President Subra Suresh has announced the first class of Presidential Fellowships and Scholarships recipients.
“This program addresses one of the most pressing challenges for CMU as we compete globally for the best students as well as attract and retain the faculty who mentor them,” said President Suresh, who launched the program in 2014.
The inaugural group consists of 90 undergraduate scholars and 55 graduate fellows across all of CMU’s seven colleges and schools. A list of recipients and more information about the program is available online.
The new university effort will be used as a tool to successfully recruit and retain outstanding students with highly competitive tuition and academic support packages.
Suresh said endowed funds of more than $150 million have already been set aside to support this and future classes of Presidential Fellows and Scholars. These funds include the market value of contributions invested in the endowment as of July 15, 2015, and all outstanding legal pledges.
Science fiction meets philosophical scrutiny in a Carnegie Mellon classroom this semester.
Students in the Freshman Seminar “Philosophy and The 100” will examine issues the popular television show raises. “The 100,” which airs on the CW, is set decades after most life is eliminated from earth, and survivors on space stations decide to send 100 juvenile delinquents back to the planet to see if it is habitable.
If this sounds gimmicky or like an opportunity to take a class just to watch television, it’s not. Mara Harrell, associate teaching professor of philosophy, frequently uses science fiction as topics for freshman seminars. Previously, Harrell drew on "The Matrix," "Star Trek," "The Minority Report" and others to address questions about behaving morally, the value of life and if humans are ultimately free.
“Really good science fiction is a genuine reflection of the human condition, and the way that the people think and behave resonates,” she said.
As the school year moves into full swing, the School of Music reminds CMU faculty and staff that they are eligible for two (2) complimentary tickets for each concert/production. Students also receive free tickets to School of Music performances.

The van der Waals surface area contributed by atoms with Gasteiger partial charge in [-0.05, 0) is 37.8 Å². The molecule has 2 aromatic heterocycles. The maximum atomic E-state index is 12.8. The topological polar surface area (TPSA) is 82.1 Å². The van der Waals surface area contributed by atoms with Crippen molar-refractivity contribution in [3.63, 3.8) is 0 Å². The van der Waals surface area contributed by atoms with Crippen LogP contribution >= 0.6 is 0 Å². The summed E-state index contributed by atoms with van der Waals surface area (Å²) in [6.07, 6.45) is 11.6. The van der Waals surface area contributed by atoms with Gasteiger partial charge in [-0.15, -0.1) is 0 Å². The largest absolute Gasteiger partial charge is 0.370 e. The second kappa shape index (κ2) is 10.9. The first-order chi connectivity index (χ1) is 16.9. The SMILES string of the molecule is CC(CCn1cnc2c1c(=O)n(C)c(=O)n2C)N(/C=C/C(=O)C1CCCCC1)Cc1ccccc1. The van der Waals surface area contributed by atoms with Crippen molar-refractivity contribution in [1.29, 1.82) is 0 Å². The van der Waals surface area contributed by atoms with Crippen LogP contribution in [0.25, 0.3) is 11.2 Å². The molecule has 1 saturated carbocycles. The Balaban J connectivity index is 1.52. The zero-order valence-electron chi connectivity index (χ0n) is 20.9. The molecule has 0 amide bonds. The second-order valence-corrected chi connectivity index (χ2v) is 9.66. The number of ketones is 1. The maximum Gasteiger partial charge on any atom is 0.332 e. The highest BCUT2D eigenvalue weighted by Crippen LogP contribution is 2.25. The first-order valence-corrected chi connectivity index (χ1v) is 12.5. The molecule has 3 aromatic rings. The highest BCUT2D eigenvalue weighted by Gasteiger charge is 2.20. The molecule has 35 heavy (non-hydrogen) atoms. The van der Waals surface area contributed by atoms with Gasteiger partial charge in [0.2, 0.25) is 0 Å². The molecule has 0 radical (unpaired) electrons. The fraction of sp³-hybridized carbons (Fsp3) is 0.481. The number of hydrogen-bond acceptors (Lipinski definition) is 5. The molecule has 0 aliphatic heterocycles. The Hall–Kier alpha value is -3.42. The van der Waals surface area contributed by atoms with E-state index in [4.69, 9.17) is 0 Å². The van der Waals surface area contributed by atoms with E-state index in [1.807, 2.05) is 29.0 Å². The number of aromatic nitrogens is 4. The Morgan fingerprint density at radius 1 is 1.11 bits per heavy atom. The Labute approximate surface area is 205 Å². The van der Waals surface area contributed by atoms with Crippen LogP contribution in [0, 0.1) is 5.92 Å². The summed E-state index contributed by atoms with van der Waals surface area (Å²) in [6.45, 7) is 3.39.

The majority of School of Music ticketed performances are available on Eventbrite. To secure comp tickets in advance for these performances, go to cmumusic.eventbrite.com and use the code “CMUFaculty” or “CMUStaff” during checkout for the selected event.
In addition, the school is now on Eventbrite’s mobile app. Available for iPhones and Androids, users will be able to easily secure tickets in advance, share events with friends and family via social media or email, and go green by having your mobile ticket scanned on your smartphone.
Productions in Chosky Theatre
To reserve tickets for performances in the Chosky Theatre, stop by the box office, located in the lobby of the Purnell Center for the Arts, at least 30 minutes prior to the performance you would like to attend. Tickets to opera/musical theatre productions also can be secured by calling the School of Drama box office at 412-268-2407.
The Pittsburgh Symphony Orchestra (PSO) is offering discounts to CMU students, faculty and staff for its upcoming shows at Heinz Hall. Students can purchase tickets for $15, and faculty and staff tickets are available for $25.
At 8 p.m., Friday, Sept. 18, and at 2:30 p.m., Sunday, Sept. 20, Pittsburgh Symphony Music Director Manfred Honeck opens the season with an Italian flair with performances of Mendelssohn’s Symphony No. 4 “Italian” and Tchaikovsky’s Capriccio italien. Russian pianist Daniil Trifonov joins the PSO for his first of two appearances this season, playing the Pittsburgh premiere of his own composition Concerto in E-flat minor for Piano and Orchestra.
The College of Engineering has launched its Engineering Outreach website. This site will familiarize the CMU community, as well as outside visitors, with the new and ongoing programs and opportunities that the college offers in K-12 STEM outreach. It also features the work of the college’s faculty who are actively involved in outreach endeavors, and offers parents, teachers and students links to the college’s educational videos, as well as links to other STEM educational sites.
For more information about current and future outreach possibilities in the college, contact Broader Impacts Manager Alicia Angemeer at email@example.com.
CMU's Office of Research Integrity and Compliance (ORIC) is sponsoring Responsible Conduct of Research (RCR) Brown Bag Sessions during the fall semester for faculty, students and staff members. All sessions for the fall semester are from 12 – 1 p.m. in the Cohon University Center. Here's the schedule:
- Wednesday, Sept. 23: Overview of Research Compliance and Research Misconduct;
- Wednesday, Oct. 14: Data Management.
- Wednesday, Oct. 21: Intellectual Property at CMU;
- Wednesday, Oct. 28: Protecting America’s Proprietary Information and Sensitive Technologies in an Age of Globalization (presented by a special agent of the FBI); and
- Wednesday, Nov. 11: Using the IRB and Ethical Issues with Research Involving Human Subjects.
The Gelfand Center is offering new classes for K-12 students this fall, including, for the first time, classes for 10th, 11th and 12th graders. Classes are developed by CMU faculty and staff to be fun, engaging, rigorous and hands-on.
Some of the available classes include CSI CMU: DNA Detection (grades 10-12), The Magic of Heredity: DNA (grades 10-12), Wearable Computers (grades 7-9), Brownfields are like Transformers (grades 6-7), and Reimagining Houses (grades K-1).